Ask follow up questions


My colleague and friend Suzanne reported the following conversation with her two-year old daughter recently.

At the breakfast table today, my daughter had a toddler spoon with three dots on it.

Daughter: “Look Mommy! 2 little dots and 1 big dot!”

Me: “How many are there all together?”

Daughter: “1, 2, 3!!”

Spoon with dots

Then she pretended to pick one off (all in her head…these are not removable dots).

Daughter: “Mommy! I took one off!”

Me: “How many are left?”

Daughter: “1, 2!”

pretends to take another off

Daughter: “I took one more off!”

Me: “How many are left now?”

Daughter: “1!”

Daughter: “Mommy! I took one off!”

Me: “How many are left?”

Daughter: “ZERO!!!”

The key moment occurs right at the beginning of the conversation. Suzanne’s daughter tells Suzanne something she notices about numbers, and Suzanne continues the conversation with a follow up question: How many are there all together? With this simple question, Suzanne turns her daughter’s observation into a conversation.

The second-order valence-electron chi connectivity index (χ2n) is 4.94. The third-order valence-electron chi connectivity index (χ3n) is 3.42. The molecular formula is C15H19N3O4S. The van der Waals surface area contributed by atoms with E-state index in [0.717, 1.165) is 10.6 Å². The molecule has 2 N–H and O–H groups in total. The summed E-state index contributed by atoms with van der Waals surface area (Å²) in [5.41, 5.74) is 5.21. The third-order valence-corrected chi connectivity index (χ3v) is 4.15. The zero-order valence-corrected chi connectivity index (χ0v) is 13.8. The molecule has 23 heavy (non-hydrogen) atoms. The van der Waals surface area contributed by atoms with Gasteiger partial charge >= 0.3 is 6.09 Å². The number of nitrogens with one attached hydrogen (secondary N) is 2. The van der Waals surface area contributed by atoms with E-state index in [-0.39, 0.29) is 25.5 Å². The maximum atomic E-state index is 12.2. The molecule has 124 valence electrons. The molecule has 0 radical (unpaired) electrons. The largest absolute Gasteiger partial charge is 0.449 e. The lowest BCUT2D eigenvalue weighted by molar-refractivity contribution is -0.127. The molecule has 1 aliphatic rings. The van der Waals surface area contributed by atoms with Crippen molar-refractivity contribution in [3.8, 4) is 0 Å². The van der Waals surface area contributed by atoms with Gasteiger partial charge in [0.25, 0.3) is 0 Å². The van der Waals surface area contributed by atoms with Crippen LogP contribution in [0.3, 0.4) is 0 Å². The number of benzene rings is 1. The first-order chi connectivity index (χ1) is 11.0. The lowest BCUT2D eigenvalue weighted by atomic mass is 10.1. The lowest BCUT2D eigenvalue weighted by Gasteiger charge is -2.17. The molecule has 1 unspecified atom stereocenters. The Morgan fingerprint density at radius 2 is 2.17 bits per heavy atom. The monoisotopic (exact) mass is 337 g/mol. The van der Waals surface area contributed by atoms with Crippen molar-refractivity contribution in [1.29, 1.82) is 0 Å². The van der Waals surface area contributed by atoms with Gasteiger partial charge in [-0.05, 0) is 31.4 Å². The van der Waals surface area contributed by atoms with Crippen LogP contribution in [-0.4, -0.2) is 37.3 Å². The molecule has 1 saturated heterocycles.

Too often, people think about math learning as being about knowing facts, when really it is about habits of mind. The skill isn’t knowing that 2+1=3, the skill is thinking about numbers. You can prompt practice with that skill through conversations, and questions are what keep conversations rolling.

All children notice numbers, patterns and shapes in their world, just like they notice colors, animals and vehicles. When they do, ask a follow-up question.

Follow Talking Math With Your Kids on